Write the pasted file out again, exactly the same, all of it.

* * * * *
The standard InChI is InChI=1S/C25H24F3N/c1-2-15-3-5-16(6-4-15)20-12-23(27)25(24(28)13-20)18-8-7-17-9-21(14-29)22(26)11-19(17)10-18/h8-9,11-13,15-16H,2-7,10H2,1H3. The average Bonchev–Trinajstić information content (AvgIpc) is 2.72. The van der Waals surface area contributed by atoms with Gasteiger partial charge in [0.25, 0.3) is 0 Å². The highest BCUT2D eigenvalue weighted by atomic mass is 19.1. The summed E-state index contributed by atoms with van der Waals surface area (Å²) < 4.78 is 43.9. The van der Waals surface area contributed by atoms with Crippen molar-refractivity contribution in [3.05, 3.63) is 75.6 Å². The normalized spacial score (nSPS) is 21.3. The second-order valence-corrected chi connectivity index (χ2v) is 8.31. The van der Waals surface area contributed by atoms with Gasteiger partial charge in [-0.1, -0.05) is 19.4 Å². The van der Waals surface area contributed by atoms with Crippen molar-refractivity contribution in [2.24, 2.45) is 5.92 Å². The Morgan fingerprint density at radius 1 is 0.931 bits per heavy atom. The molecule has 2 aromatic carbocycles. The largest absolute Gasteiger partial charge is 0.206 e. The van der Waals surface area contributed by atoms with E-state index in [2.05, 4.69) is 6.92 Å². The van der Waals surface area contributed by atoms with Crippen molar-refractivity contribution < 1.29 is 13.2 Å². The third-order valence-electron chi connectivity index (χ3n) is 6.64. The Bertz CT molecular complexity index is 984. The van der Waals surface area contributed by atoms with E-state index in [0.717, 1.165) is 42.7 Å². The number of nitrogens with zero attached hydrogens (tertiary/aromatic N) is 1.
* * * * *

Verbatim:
The standard InChI is InChI=1S/C25H24F3N/c1-2-15-3-5-16(6-4-15)20-12-23(27)25(24(28)13-20)18-8-7-17-9-21(14-29)22(26)11-19(17)10-18/h8-9,11-13,15-16H,2-7,10H2,1H3. The average Bonchev–Trinajstić information content (AvgIpc) is 2.72. The van der Waals surface area contributed by atoms with Gasteiger partial charge in [0.25, 0.3) is 0 Å². The highest BCUT2D eigenvalue weighted by atomic mass is 19.1. The summed E-state index contributed by atoms with van der Waals surface area (Å²) < 4.78 is 43.9. The van der Waals surface area contributed by atoms with Crippen molar-refractivity contribution in [3.05, 3.63) is 75.6 Å². The normalized spacial score (nSPS) is 21.3. The second-order valence-corrected chi connectivity index (χ2v) is 8.31. The van der Waals surface area contributed by atoms with Gasteiger partial charge in [-0.1, -0.05) is 19.4 Å². The van der Waals surface area contributed by atoms with Crippen molar-refractivity contribution in [2.24, 2.45) is 5.92 Å². The Morgan fingerprint density at radius 1 is 0.931 bits per heavy atom. The molecule has 2 aromatic carbocycles. The largest absolute Gasteiger partial charge is 0.206 e. The van der Waals surface area contributed by atoms with E-state index in [2.05, 4.69) is 6.92 Å². The van der Waals surface area contributed by atoms with Crippen molar-refractivity contribution < 1.29 is 13.2 Å². The third-order valence-electron chi connectivity index (χ3n) is 6.64. The Bertz CT molecular complexity index is 984. The van der Waals surface area contributed by atoms with E-state index in [0.717, 1.165) is 42.7 Å². The number of nitrogens with zero attached hydrogens (tertiary/aromatic N) is 1.